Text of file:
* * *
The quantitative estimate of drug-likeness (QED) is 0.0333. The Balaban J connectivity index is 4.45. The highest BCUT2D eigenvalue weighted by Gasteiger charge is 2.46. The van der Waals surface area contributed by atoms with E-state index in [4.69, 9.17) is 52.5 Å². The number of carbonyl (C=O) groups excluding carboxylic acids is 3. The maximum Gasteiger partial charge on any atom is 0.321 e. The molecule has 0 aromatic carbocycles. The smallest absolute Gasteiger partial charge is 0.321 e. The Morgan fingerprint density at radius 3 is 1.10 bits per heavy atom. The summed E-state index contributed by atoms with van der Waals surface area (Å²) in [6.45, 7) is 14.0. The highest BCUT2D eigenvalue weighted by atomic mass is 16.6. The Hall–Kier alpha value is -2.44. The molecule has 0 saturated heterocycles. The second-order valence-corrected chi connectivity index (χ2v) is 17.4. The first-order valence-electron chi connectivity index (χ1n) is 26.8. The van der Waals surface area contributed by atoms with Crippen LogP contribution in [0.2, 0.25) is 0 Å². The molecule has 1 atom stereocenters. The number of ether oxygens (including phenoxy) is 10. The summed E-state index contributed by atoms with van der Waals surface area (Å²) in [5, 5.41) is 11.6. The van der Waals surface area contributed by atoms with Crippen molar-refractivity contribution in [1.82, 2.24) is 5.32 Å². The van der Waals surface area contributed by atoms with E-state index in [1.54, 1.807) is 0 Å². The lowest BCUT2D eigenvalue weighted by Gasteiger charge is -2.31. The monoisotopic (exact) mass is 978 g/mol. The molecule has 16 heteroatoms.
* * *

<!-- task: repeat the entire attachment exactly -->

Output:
The quantitative estimate of drug-likeness (QED) is 0.0333. The Balaban J connectivity index is 4.45. The highest BCUT2D eigenvalue weighted by Gasteiger charge is 2.46. The van der Waals surface area contributed by atoms with E-state index in [4.69, 9.17) is 52.5 Å². The number of carbonyl (C=O) groups excluding carboxylic acids is 3. The maximum Gasteiger partial charge on any atom is 0.321 e. The molecule has 0 aromatic carbocycles. The smallest absolute Gasteiger partial charge is 0.321 e. The Morgan fingerprint density at radius 3 is 1.10 bits per heavy atom. The summed E-state index contributed by atoms with van der Waals surface area (Å²) in [6.45, 7) is 14.0. The highest BCUT2D eigenvalue weighted by atomic mass is 16.6. The Hall–Kier alpha value is -2.44. The molecule has 0 saturated heterocycles. The second-order valence-corrected chi connectivity index (χ2v) is 17.4. The first-order valence-electron chi connectivity index (χ1n) is 26.8. The van der Waals surface area contributed by atoms with Crippen LogP contribution in [0.2, 0.25) is 0 Å². The molecule has 1 atom stereocenters. The number of ether oxygens (including phenoxy) is 10. The summed E-state index contributed by atoms with van der Waals surface area (Å²) in [5, 5.41) is 11.6. The van der Waals surface area contributed by atoms with Crippen molar-refractivity contribution in [1.82, 2.24) is 5.32 Å². The van der Waals surface area contributed by atoms with E-state index in [1.54, 1.807) is 0 Å². The lowest BCUT2D eigenvalue weighted by Gasteiger charge is -2.31. The monoisotopic (exact) mass is 978 g/mol. The molecule has 16 heteroatoms.